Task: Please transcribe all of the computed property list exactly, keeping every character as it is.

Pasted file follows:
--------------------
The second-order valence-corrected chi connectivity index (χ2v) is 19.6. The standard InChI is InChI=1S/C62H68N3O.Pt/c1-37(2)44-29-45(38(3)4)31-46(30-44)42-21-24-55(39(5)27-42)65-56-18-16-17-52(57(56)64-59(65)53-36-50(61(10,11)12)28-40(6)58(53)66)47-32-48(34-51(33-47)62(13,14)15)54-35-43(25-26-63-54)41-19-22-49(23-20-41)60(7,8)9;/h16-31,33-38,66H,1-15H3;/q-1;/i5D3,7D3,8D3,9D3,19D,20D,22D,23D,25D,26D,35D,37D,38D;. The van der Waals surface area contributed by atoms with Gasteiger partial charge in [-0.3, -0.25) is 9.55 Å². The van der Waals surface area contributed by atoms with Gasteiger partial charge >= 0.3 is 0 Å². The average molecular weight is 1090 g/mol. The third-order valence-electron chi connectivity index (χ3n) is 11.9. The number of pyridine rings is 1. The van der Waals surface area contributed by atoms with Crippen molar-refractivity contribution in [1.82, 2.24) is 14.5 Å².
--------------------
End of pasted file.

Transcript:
The second-order valence-corrected chi connectivity index (χ2v) is 19.6. The standard InChI is InChI=1S/C62H68N3O.Pt/c1-37(2)44-29-45(38(3)4)31-46(30-44)42-21-24-55(39(5)27-42)65-56-18-16-17-52(57(56)64-59(65)53-36-50(61(10,11)12)28-40(6)58(53)66)47-32-48(34-51(33-47)62(13,14)15)54-35-43(25-26-63-54)41-19-22-49(23-20-41)60(7,8)9;/h16-31,33-38,66H,1-15H3;/q-1;/i5D3,7D3,8D3,9D3,19D,20D,22D,23D,25D,26D,35D,37D,38D;. The van der Waals surface area contributed by atoms with Gasteiger partial charge in [-0.3, -0.25) is 9.55 Å². The van der Waals surface area contributed by atoms with Gasteiger partial charge >= 0.3 is 0 Å². The average molecular weight is 1090 g/mol. The third-order valence-electron chi connectivity index (χ3n) is 11.9. The number of pyridine rings is 1. The van der Waals surface area contributed by atoms with Crippen molar-refractivity contribution in [1.82, 2.24) is 14.5 Å².